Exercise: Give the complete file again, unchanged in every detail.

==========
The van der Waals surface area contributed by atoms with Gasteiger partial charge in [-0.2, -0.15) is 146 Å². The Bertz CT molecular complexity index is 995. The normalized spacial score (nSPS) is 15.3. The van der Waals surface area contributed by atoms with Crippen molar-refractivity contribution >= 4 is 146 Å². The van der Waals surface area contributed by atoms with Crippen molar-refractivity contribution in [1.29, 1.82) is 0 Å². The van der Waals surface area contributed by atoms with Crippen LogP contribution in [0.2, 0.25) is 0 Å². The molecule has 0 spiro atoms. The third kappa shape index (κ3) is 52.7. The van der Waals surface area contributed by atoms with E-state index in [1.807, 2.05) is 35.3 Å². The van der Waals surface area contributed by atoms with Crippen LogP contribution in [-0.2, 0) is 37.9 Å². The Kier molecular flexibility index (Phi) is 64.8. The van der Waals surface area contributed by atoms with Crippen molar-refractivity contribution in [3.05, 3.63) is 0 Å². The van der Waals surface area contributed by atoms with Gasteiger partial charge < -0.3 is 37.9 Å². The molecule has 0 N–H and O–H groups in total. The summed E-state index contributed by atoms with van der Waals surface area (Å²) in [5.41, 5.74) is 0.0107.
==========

The van der Waals surface area contributed by atoms with Gasteiger partial charge in [-0.2, -0.15) is 146 Å². The Bertz CT molecular complexity index is 995. The normalized spacial score (nSPS) is 15.3. The van der Waals surface area contributed by atoms with Crippen molar-refractivity contribution >= 4 is 146 Å². The van der Waals surface area contributed by atoms with Crippen molar-refractivity contribution in [1.29, 1.82) is 0 Å². The van der Waals surface area contributed by atoms with Crippen LogP contribution in [0.2, 0.25) is 0 Å². The molecule has 0 spiro atoms. The third kappa shape index (κ3) is 52.7. The van der Waals surface area contributed by atoms with E-state index in [1.807, 2.05) is 35.3 Å². The van der Waals surface area contributed by atoms with Crippen LogP contribution in [-0.2, 0) is 37.9 Å². The Kier molecular flexibility index (Phi) is 64.8. The van der Waals surface area contributed by atoms with Crippen molar-refractivity contribution in [3.05, 3.63) is 0 Å². The van der Waals surface area contributed by atoms with Gasteiger partial charge < -0.3 is 37.9 Å². The molecule has 0 N–H and O–H groups in total. The summed E-state index contributed by atoms with van der Waals surface area (Å²) in [5.41, 5.74) is 0.0107.